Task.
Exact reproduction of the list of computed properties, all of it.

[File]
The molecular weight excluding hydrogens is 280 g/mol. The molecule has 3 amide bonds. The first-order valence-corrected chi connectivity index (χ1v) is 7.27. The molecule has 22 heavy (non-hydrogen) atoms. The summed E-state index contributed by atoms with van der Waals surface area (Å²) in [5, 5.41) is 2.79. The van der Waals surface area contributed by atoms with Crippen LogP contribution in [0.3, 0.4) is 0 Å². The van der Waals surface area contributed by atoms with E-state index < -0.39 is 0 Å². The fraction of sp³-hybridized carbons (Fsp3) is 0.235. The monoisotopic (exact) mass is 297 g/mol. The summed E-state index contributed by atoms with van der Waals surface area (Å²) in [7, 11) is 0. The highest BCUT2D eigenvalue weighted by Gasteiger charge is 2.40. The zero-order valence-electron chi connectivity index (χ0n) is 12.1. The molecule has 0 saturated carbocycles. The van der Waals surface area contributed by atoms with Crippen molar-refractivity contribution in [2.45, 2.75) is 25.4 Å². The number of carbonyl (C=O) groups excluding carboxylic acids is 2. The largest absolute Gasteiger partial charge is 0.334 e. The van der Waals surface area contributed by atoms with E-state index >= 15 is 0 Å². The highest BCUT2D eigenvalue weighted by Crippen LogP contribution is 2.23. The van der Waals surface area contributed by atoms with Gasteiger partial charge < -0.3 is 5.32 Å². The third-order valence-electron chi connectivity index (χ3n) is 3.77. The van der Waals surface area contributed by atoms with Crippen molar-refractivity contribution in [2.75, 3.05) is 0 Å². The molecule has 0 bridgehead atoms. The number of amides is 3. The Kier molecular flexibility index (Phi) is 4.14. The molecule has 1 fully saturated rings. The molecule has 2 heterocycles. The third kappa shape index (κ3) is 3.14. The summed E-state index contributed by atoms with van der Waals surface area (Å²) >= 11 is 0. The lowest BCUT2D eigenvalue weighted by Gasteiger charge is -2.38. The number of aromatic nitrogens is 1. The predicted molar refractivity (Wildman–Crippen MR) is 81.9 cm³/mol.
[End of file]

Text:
The molecular weight excluding hydrogens is 280 g/mol. The molecule has 3 amide bonds. The first-order valence-corrected chi connectivity index (χ1v) is 7.27. The molecule has 22 heavy (non-hydrogen) atoms. The summed E-state index contributed by atoms with van der Waals surface area (Å²) in [5, 5.41) is 2.79. The van der Waals surface area contributed by atoms with Crippen LogP contribution in [0.3, 0.4) is 0 Å². The van der Waals surface area contributed by atoms with E-state index < -0.39 is 0 Å². The fraction of sp³-hybridized carbons (Fsp3) is 0.235. The monoisotopic (exact) mass is 297 g/mol. The summed E-state index contributed by atoms with van der Waals surface area (Å²) in [7, 11) is 0. The highest BCUT2D eigenvalue weighted by Gasteiger charge is 2.40. The zero-order valence-electron chi connectivity index (χ0n) is 12.1. The molecule has 0 saturated carbocycles. The van der Waals surface area contributed by atoms with Crippen molar-refractivity contribution in [2.45, 2.75) is 25.4 Å². The number of carbonyl (C=O) groups excluding carboxylic acids is 2. The largest absolute Gasteiger partial charge is 0.334 e. The van der Waals surface area contributed by atoms with E-state index >= 15 is 0 Å². The highest BCUT2D eigenvalue weighted by Crippen LogP contribution is 2.23. The van der Waals surface area contributed by atoms with Gasteiger partial charge < -0.3 is 5.32 Å². The third-order valence-electron chi connectivity index (χ3n) is 3.77. The van der Waals surface area contributed by atoms with Crippen molar-refractivity contribution in [2.75, 3.05) is 0 Å². The molecule has 0 bridgehead atoms. The number of amides is 3. The Kier molecular flexibility index (Phi) is 4.14. The molecule has 1 fully saturated rings. The molecule has 2 heterocycles. The third kappa shape index (κ3) is 3.14. The summed E-state index contributed by atoms with van der Waals surface area (Å²) >= 11 is 0. The lowest BCUT2D eigenvalue weighted by Gasteiger charge is -2.38. The number of aromatic nitrogens is 1. The predicted molar refractivity (Wildman–Crippen MR) is 81.9 cm³/mol.